In recent weeks this column has been a little negative. Issues of race, income disparity in relation to education, and the relationship our communities have with police have been at the forefront. They’re major issues that affect this community and it’s important to discuss potential ways to change the system.
With that said, this community and the businesses here are also highly capable of affecting positive social change without an online magazine lambasting them. Carle, despite controversy surrounding their relationship with Urbana, is one of those businesses. The hospital has been proactive in working with Champaign County over the last year or so in working on a drug rehabilitation program that has an opportunity to make a great impact in this area.
Heroin, and the complications related to it, has affected Central Illinois. According to drugabuse.gov, heroin abuse has risen nationally over the past decade or so. The National Center for Health Statistics has reported that overdose deaths have quadrupled from 2000-2013. There were 916 overdose deaths in Illinois in 2014, and 11 of those occurred in Champaign County. There was just one heroin-related death in 2013. While that number might not seem huge, the increase is significant enough to warrant concern. It may not be a zombie apocalypse-type event, where once one person in a group is infected everyone else in the group will be too. But the concern should lie with how to help that person so that their struggles do not become fatal. The affects of an overdose death on friends, family, and acquaintances can’t be overstated.
I’m from the Chicago suburbs and I floated amongst different groups of friends. Without ever seeing the stuff in its pure form, I know that heroin has affected those groups of friends differently. I lost a grade school pal to an overdose a few years ago. Two upper-middle class friends that I’d spent years playing hockey with are gone from my life due to overdoses. Brothers who left behind children. It’s a terrible addiction that leaves a crazy amount of destruction in its wake. That destruction is on the doorstep to many in Champaign County.
Carle is working with the Prairie Center addictions treatment agency and the Champaign Country drug court to launch a program revolving around Vivitrol. Vivitrol is the brand name, extended-release injectable version of Naltrexone, a drug that’s typically used to manage alcohol dependence and opioid dependence.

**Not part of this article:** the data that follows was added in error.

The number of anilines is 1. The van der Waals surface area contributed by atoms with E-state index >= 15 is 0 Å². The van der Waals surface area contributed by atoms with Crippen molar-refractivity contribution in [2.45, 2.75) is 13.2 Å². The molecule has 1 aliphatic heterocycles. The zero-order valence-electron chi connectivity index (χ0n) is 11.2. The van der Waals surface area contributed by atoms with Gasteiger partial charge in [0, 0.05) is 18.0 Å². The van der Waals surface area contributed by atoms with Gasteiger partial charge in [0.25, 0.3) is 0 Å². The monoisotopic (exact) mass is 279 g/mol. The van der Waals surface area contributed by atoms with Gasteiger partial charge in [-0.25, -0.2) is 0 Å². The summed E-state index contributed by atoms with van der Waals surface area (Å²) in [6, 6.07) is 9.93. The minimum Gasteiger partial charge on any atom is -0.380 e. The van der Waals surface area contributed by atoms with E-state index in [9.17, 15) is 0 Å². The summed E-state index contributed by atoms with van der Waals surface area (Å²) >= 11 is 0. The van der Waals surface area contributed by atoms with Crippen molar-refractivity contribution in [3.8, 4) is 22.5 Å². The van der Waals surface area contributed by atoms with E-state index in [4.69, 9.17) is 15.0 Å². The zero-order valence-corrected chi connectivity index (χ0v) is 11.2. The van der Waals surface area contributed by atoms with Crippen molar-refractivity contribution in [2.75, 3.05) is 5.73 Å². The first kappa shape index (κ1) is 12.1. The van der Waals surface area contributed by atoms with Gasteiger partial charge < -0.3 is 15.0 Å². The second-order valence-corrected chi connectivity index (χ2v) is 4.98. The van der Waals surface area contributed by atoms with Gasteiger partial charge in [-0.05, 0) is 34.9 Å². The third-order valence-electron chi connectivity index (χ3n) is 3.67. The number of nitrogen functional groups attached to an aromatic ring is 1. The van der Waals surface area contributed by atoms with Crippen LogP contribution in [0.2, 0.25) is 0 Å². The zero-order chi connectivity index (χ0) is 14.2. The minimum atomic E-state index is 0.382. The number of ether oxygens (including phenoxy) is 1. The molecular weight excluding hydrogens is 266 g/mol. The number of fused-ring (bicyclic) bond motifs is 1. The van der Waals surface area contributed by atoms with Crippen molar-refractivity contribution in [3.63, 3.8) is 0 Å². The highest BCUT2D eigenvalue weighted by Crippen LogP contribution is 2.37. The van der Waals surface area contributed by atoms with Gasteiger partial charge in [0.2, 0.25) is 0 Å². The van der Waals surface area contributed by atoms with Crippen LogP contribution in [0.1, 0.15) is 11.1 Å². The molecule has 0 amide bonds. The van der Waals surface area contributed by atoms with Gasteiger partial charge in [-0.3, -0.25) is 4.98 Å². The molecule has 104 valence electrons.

While most of the details of the program are fairly scarce, the bottom line is that eligible participants will be selected heroin addicts sentenced to drug court. They’ll be monitored for their addiction and administered Vivitrol once a month for six months while also getting treatment through Prairie Center.
Vivitrol is a monthly injection that has to be administered by a doctor and it remains in the body throughout that month. The drug reduces cravings and blocks the pleasure effects of heroin, morphine, and other addictive opioids. There are some issues, as with any drug, and these mostly relate to the fact that it’s easier to overdose on heroin while utilizing this treatment and, of course, cost.
It’s $1,200 per injection and most who have been affected by heroin addiction cannot afford it. The prohibitive cost is akin to dangling an unreachable carrot in front of a starving rabbit.
Fortunately, Carle is stepping up to the plate by piloting a program with Vivitrol that would see them contribute $81,300 to help cover medication and lab costs while the drug maker Alkermes Inc. is reducing the price for up to 30 participants in the program.
It’s important to remind ourselves that this program won’t be a magic fix for every patient, but that the community is making the right step in curbing an issue that affects families, the justice system, and really, the entire community.
Carle, Champaign County, and the Prairie Center deserve kudos for identifying an issue and making an effort to address it. This is something that could have easily been caught up in bureaucracy or legislation, but instead, is ready to act. Today I’m proud of our community and hope that we continue to make strides to help people in need. $81,300 may not be a lot of money to Carle, but if this program is supported and succeeds, there’s no reason that they wouldn’t provide more to make sure that this community has what it needs to help and rehab those who need it.